The Mainly Mozart Festival sprinted out of the gate with four concerts on June 1, 2, and 3. Three of the opening concerts were Spotlight Chamber Music events in Rancho Santa Fe Garden, La Jolla, and Carlsbad with the formidable Anne-Marie McDermott featured on piano. The fourth was the end of year Mainly Mozart Youth Orchestra concert.
Brahms Piano Quintet
Joining McDermott were members of the Mainly Mozart Festival Orchestra. I’ve written in the past about how much I don’t like reading artist bio/resumes at concerts. In this case I’m going to briefly share some facts about the musicians.
Violinist Alexander Kerr was appointed concertmaster of the Royal Concertgebouw Orchestra at the age of 26. The Concertgebouw is considered to be the best orchestra in the world. Kerr is now the concertmaster of the Dallas Symphony Orchestra.
Nathan Olson, also on violin is the co-concertmaster with Alexander Kerr in Dallas.
Playing viola at these concerts was two-time Grammy nominee Paul Neubauer. Mr. Neubauer is the principal violist of the New York Philharmonic and teaches at Julliard.
On cello was Christopher Costanza who is a member of the St. Lawrence String Quartet and a recipient of the prestigious Solo Recitalists Grant from the National Endowment for the Arts.
All five musicians performed together on June 1 with Brahms’s Piano Quintet in F minor and on June 2 with Edward Elgar’s Piano Quintet in A minor. On June 2 an interesting discussion started at the artists “talk back” after the concert regarding the style of Elgar’s music.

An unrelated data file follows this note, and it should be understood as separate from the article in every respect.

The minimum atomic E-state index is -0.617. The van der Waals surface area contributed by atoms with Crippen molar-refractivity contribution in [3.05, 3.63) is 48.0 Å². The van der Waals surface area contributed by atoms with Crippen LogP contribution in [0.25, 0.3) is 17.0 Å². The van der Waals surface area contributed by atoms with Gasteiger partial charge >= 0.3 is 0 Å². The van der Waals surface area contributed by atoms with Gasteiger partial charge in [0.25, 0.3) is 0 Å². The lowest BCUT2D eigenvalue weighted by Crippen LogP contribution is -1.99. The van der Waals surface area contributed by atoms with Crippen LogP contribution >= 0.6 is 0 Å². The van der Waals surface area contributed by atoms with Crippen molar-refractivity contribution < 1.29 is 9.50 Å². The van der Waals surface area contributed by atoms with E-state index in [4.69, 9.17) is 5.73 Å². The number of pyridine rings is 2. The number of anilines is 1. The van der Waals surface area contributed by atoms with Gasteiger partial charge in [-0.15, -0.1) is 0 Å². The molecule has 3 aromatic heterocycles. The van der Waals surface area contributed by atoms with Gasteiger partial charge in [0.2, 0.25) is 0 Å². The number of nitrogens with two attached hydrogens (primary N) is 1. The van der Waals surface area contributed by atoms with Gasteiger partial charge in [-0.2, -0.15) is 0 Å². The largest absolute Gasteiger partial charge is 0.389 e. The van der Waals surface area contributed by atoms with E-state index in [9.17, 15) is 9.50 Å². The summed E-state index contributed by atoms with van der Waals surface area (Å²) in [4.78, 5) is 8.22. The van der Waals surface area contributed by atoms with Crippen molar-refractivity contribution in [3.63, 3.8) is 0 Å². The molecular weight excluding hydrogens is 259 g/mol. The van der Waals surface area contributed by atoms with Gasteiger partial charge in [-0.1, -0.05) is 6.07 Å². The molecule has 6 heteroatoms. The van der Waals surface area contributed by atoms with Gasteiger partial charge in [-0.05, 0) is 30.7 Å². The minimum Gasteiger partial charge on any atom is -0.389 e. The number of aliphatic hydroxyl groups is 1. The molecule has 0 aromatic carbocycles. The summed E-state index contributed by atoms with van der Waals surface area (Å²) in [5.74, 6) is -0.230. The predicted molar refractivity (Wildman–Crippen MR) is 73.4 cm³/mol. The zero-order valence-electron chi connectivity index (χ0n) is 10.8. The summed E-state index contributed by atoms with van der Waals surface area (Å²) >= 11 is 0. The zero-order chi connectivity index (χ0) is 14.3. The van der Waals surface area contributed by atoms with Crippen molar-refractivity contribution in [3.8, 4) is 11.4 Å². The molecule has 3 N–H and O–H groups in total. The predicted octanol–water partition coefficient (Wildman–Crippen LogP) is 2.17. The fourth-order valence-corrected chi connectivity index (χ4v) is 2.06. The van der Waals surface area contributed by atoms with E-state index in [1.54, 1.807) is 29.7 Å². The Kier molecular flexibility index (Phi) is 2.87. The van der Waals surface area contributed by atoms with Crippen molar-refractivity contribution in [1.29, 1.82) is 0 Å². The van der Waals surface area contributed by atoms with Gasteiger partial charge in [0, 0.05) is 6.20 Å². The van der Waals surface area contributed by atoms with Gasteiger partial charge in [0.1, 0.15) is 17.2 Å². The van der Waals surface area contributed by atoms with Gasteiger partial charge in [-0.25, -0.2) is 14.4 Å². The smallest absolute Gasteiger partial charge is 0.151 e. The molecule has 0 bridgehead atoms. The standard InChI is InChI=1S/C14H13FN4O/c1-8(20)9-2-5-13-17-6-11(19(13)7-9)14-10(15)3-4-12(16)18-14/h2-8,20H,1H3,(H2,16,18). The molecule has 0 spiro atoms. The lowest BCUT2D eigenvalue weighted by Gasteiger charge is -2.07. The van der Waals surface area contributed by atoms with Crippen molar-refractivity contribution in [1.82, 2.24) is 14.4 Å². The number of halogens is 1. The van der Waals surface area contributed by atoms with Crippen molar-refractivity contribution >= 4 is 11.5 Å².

The issue of the portamento was raised by an audience member. A portamento is colloquially referred to as a “slide” or in singing as a “scoop”. The uninitiated consider it to be sloppy and lazy but in reality it is a stylistic choice which requires diligent coordination.
The conversation went back and forth and I began to get the impression that the musicians would like to use the portamento style more often but current taste keeps them from going that direction. Anne-Marie McDermott intimated that the performances she does for herself behind closed doors are far more indulgent that what she performs in public.
I completely understand what she was talking about. The way I perform an opera aria in my bathroom mirror is far different from how I sang when I auditioned for The Metropolitan Opera Chorus. At the same time, there is merit in the bathroom mirror.
When McDermott discussed her closed door personal performances I instantly wanted to be a fly of the wall in that locked room. Then the thought came to me. How much of an artist’s art remains secret — kept behind locked doors in the bathroom mirror?
We’ll never know the answer to that question but I find it intriguing.
Anne-Marie McDermott will be the featured soloist in the June 9 opening concert of The Mainly Mozart Jacobs Festival Orchestra Series at the Balboa Theatre.